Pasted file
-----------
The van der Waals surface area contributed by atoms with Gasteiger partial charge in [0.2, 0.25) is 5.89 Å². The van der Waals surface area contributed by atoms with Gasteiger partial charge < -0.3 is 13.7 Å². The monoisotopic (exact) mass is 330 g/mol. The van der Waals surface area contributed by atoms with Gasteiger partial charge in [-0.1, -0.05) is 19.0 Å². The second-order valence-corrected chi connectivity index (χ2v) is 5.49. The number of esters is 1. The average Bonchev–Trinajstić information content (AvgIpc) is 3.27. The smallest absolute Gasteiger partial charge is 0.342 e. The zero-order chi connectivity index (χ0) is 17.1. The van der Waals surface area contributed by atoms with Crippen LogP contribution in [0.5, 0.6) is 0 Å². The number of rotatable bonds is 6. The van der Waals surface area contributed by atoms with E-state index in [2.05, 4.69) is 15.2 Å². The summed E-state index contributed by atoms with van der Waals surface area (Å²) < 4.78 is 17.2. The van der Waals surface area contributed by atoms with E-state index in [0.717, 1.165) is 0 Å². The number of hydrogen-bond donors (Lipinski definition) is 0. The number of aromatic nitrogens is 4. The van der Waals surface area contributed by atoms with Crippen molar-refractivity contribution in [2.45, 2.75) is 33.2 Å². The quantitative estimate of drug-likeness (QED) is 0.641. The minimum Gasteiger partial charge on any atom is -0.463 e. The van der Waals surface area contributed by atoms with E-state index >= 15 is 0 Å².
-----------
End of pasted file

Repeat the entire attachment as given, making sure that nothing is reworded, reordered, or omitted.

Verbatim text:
The van der Waals surface area contributed by atoms with Gasteiger partial charge in [0.2, 0.25) is 5.89 Å². The van der Waals surface area contributed by atoms with Gasteiger partial charge < -0.3 is 13.7 Å². The monoisotopic (exact) mass is 330 g/mol. The van der Waals surface area contributed by atoms with Gasteiger partial charge in [-0.1, -0.05) is 19.0 Å². The second-order valence-corrected chi connectivity index (χ2v) is 5.49. The number of esters is 1. The average Bonchev–Trinajstić information content (AvgIpc) is 3.27. The smallest absolute Gasteiger partial charge is 0.342 e. The zero-order chi connectivity index (χ0) is 17.1. The van der Waals surface area contributed by atoms with Crippen LogP contribution in [0.5, 0.6) is 0 Å². The number of rotatable bonds is 6. The van der Waals surface area contributed by atoms with E-state index in [2.05, 4.69) is 15.2 Å². The summed E-state index contributed by atoms with van der Waals surface area (Å²) < 4.78 is 17.2. The van der Waals surface area contributed by atoms with E-state index in [0.717, 1.165) is 0 Å². The number of hydrogen-bond donors (Lipinski definition) is 0. The number of aromatic nitrogens is 4. The van der Waals surface area contributed by atoms with Crippen molar-refractivity contribution in [2.45, 2.75) is 33.2 Å². The quantitative estimate of drug-likeness (QED) is 0.641. The minimum Gasteiger partial charge on any atom is -0.463 e. The van der Waals surface area contributed by atoms with E-state index >= 15 is 0 Å².